According to barblejewelry.com, Truly Valdés, even though he had taken his part seriously, could not fail to inform the king (1599) that in Buenos Aires, except for wheat and meat, everything was lacking “for human life; but some provision in favor of the port of Buenos Aires, which the Council of the Indies seemed willing to take, was soon frustrated by the grievances of the viceroy of Peru, jealous of his privileges. With the death of Valdés, after a bitter conflict with Bishop Vázquez de Liaño, the open Cabildo of Asunción re-appointed the Creole Hernando Arias de Saavedra, or Hernandarias, a valiant soldier, wise administrator, who already had rendered reported services, participating, under the direction of Zárate, in the construction of the fort of Buenos Aires (1595), to guard against the attacks of the English corsairs, and obtaining, with tact and with relative humanity, the pacification of the Indian tribes between the Paraná and Uruguay. Recognized and confirmed for nine years, with a royal coupon of 18 December 1601, Hernando Arias governed with great shrewdness; and when, in 1610, the auditor Francisco de Alfaro, sent from Spain, issued the famous ordinances, Protector de Indios. Re-elected again in 1615, he carried out the most important political act of his governorship, sending Manuel de Frias on a mission to Madrid and obtaining the separation of the Rio della Plata from Paraguay (coupon dated November 16, 1617). Then Hernando Arias, retired to Santa Fe, where he died in 1634, universally respected by his contemporaries, considered by posterity almost as the founder of the Argentine nationality. The fact is that, with the separation of 1617, the base of the Argentine country was established, then expanded towards the south and the west, while in the detached province of Guayra (Paraguay) the organization experiment due to the colonizing and political genius of the Jesuits. (For the Paraguayan missions, as well as for the encomiendas and in general for the political, administrative, religious and economic system of the Spanish colonies, v. america). In addition to those already mentioned, during the century. XVI had founded the following cities, almost all belonging to the government of Tucumán, but then becoming Argentine: Ciudad del Barco, then Santiago del Estero (1550); San Juan and Mendoza (1561); Esteco, now gone (1567); San Felipe de Lerma, today Salta (1582): Todos los Santos de la Rioja, today Rioja (1591): San Salvador de Jujuy (1593). Buenos Aires, which in 1602 counted, in addition to the servile population, half a thousand residents (including at least one Italian, Giovanni Domenico Palermo), by the middle of the century, according to the calculations of AB Martínez, had reached 4000 residents, since the figure of 8000 given by the historian VF López must be considered exaggerated.
Until the death of Philip IV (1665) the following governors succeeded one another in the Rio della Plata: Diego de Góngora, very bigoted, proponent of smuggling, died in 1623; Alonso Pérez de Salazar; Francisco de Céspedes, under whose government the Dutch, then at war with the Spaniards in Brazil, attempted to raise the Creoles of the Plata, and the Indians of the Río Bermejo rose, for the mistreatment of the encomenderos, (Céspedes also found himself in constant conflicts with Bishop Carranza); Esteban de Ávila y Enríquez; Mendo de la Cueva y Benavides; Francisco Avedeno y Valdivia; Buenaventura Mujica; Pedro de Rojas (interino); Andrés de Sandoval; Jerónimo Luis de Cabrera; Jacinto de Lariz, a brave man of war, who began a fierce fight against the abuses of the clergy, enforcing the laws that prohibited death hands, perpetual income, etc.; Pedro Luis de Baigorri, a remnant of the Flanders wars, so well trained in looting, that he committed such extortion in his governorship that he ended up in prison; the Marquis of Villacorta, who came with ferocious fiscal intentions (“not even a bird with feed in its beak will pass from Buenos Aires inside”), but then duped into the nets of Dutch smuggling; José Martínez Salazar.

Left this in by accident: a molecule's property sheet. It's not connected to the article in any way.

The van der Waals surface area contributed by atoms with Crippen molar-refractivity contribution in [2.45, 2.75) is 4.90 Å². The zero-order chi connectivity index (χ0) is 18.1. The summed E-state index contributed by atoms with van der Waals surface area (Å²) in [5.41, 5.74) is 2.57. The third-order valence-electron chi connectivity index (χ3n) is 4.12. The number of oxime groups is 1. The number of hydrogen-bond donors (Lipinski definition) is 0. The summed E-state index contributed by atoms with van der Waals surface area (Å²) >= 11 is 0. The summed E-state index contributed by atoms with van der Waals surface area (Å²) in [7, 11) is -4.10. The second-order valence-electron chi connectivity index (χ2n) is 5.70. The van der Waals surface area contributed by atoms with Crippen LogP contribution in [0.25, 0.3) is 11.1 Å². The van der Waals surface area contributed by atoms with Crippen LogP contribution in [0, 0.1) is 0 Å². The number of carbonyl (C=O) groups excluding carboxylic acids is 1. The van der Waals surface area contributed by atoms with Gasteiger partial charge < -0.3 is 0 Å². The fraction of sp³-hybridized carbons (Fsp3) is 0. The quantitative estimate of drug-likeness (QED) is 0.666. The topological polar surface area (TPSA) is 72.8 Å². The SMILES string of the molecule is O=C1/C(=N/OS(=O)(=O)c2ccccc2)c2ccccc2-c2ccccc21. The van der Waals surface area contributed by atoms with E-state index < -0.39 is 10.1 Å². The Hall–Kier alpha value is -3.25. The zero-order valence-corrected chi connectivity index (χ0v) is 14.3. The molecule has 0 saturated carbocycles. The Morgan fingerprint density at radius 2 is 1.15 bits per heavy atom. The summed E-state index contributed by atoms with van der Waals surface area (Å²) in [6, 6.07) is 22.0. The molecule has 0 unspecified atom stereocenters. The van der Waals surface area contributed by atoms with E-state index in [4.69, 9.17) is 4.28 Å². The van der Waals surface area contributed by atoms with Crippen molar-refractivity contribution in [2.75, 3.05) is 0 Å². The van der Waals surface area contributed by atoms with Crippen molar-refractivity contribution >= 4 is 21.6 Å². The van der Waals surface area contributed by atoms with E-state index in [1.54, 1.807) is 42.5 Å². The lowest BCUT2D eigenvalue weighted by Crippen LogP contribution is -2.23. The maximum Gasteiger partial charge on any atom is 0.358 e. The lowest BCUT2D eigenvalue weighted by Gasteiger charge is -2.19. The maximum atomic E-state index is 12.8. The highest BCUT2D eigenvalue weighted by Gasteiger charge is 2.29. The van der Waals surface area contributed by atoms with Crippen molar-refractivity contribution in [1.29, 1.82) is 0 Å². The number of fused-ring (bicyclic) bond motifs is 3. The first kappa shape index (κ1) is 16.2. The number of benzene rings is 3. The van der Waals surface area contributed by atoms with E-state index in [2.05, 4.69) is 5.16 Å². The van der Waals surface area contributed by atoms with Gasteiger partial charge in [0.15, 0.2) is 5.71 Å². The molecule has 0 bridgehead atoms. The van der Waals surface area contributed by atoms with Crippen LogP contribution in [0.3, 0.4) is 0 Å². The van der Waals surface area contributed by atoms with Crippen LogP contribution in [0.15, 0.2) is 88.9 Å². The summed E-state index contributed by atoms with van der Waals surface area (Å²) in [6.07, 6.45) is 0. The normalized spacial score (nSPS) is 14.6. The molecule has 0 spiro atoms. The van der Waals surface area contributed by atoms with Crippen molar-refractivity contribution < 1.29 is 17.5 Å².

In this period Buenos Aires proceeded in its slow, but constant development. In 1620 it had been built as a bishopric, and in 1622 the old parish church became a cathedral. In 1602 Philip II had granted her the first export permit: 2000 fanegas annually of flour, 500 quintals of dried meat, 500 quintals of animal fats, a few thousand skins, etc., destined for Brazil, Guinea and other ports dependent on Spain. Other permission had been given for the introduction of African blacks, mostly transiting through Upper Peru; but then, when it was discovered that other merchandise was introduced with the Negroes, the concession was withdrawn in 1609. But we have seen that smuggling prospered, sometimes favored by the governors themselves, and always by the minor officials; and smuggling attracted, albeit clandestinely, many foreigners, who spread in the coastal populations those feelings of freedom and civil dignity, which must remain unknown for a long time to the populations of the interior. It is true that the royal authorities were very strict in prevent the stay of foreigners and very rarely granted citizenship cards: for example, in 1603, they expelled, although they were, at that time, subjects of the king of Spain, 27 Portuguese and an Italian, Giovanni Torre or Della Torre, coming from Brazil. But no severity and prudence was sufficient to completely avoid those contacts, both favorable to the clandestine trade and to the formation of an independent spirit in the Creoles. In the second half of the century the foreign threat (without counting the repeated attempts by French, English and Danish pirates) became more serious: the Portuguese, secretly supported by England, occupied the eastern bank of the Plata. The governor of Buenos Aires, José de Garro, sent field master Antonio de Vera Mujica against them, under the command of 110 men from Buenos Aires, 60 from Santa Fe and 50 from Córdoba, and 3,000 Indians from the missions of Corrientes and Paraguay. On the morning of August 7, 1680, the Portuguese positions were attacked and happily conquered, all the survivors of the colony falling prisoner. But the military victory was soon followed by a diplomatic defeat: the treaty of 1681, due to the weakness of the king of Spain and the interference of England, recognized Portugal Colonia del Sacramento, which was then the trigger of new conflicts.